Wednesday, July 11, 2012


Hudson River Valley red has always been one of the most popular wines produced by Huson-Chatham Winery. Both a revolution in it's blending and in it's packaging, the wine has been a major hit. Winner of several gold medals for it's quality and taste, the wine always won the People's Choice Award for 2010 for it's label depicting the Hudson River. Every year the Hudson-Chatham winery chooses a new paiitng form the Hudson River School of Painting for the label to it's flagship table red. The wine was recently featured in the New York Times.

Hudson River Valley Red 2011 is a change of blend, combining Baco Noir, Chelois, Leon Millott, Marchel Foch, and Merlot made in a ripasto style (Italian and Spanish style), meaning it combines grapes (some of which have already been pressed once before) to add flavor, texture, and complexity. It is a light bodied red, with bright cherry and vanilla aromas. The wine was aged in French oak for six months. It is a great food wine, with bright acidity and medium tannins, it is a beautifully balanced wine with lots of fruit up front, but a bright, dry finish that lingers on the palate.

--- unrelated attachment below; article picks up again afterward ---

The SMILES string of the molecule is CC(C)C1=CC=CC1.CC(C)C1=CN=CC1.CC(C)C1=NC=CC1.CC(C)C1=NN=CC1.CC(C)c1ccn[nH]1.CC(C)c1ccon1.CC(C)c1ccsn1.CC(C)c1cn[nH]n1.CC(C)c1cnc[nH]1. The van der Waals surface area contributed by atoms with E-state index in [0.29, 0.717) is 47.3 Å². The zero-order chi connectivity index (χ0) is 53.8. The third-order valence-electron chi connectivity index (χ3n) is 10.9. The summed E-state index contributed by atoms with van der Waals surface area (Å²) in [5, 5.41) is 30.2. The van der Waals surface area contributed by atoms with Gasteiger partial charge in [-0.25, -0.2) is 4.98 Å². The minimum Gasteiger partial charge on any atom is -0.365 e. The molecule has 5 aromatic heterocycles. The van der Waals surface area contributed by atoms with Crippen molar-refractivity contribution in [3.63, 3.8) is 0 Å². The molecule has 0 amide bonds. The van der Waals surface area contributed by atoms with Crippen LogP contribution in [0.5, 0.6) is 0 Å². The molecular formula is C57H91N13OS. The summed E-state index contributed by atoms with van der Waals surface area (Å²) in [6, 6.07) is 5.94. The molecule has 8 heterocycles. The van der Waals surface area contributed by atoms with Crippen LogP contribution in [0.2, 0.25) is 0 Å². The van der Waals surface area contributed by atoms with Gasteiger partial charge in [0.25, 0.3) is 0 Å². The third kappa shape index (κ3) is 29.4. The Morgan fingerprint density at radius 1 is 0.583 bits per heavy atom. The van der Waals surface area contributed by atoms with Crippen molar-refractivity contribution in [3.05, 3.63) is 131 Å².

This year's label celebrates the Hudson River Sloop with one of the Hudson River's most famous painters, Francis Augutus Silva, who painted dozens and dozens of canvansas with the Hudson stretched out across them. Hudson-Chatham Winery worked directly with the Brooklyn Museum to make this fantastic painting available for this special edition of this wine.

Francis Augustus Silva (1835-1886)
Born in New York City, Francis Augusta Silva was forbidden to paint artistically by his father so he became a successful sign painter. Unfulfilled, at the outbreak of the Civil War, he enlisted in the New York State Militia, serving until 1866. Soon after the war he listed himself as 'artist' in New York, devoting himself to marine views. He was made a member of the Water Color Society in 1872, and of the Artist Fund in 1873. Essentially self taught, early success awarded him the privilege of exhibiting with the National Academy of Design, the Brooklyn Academy of Art and the American Institute of Art.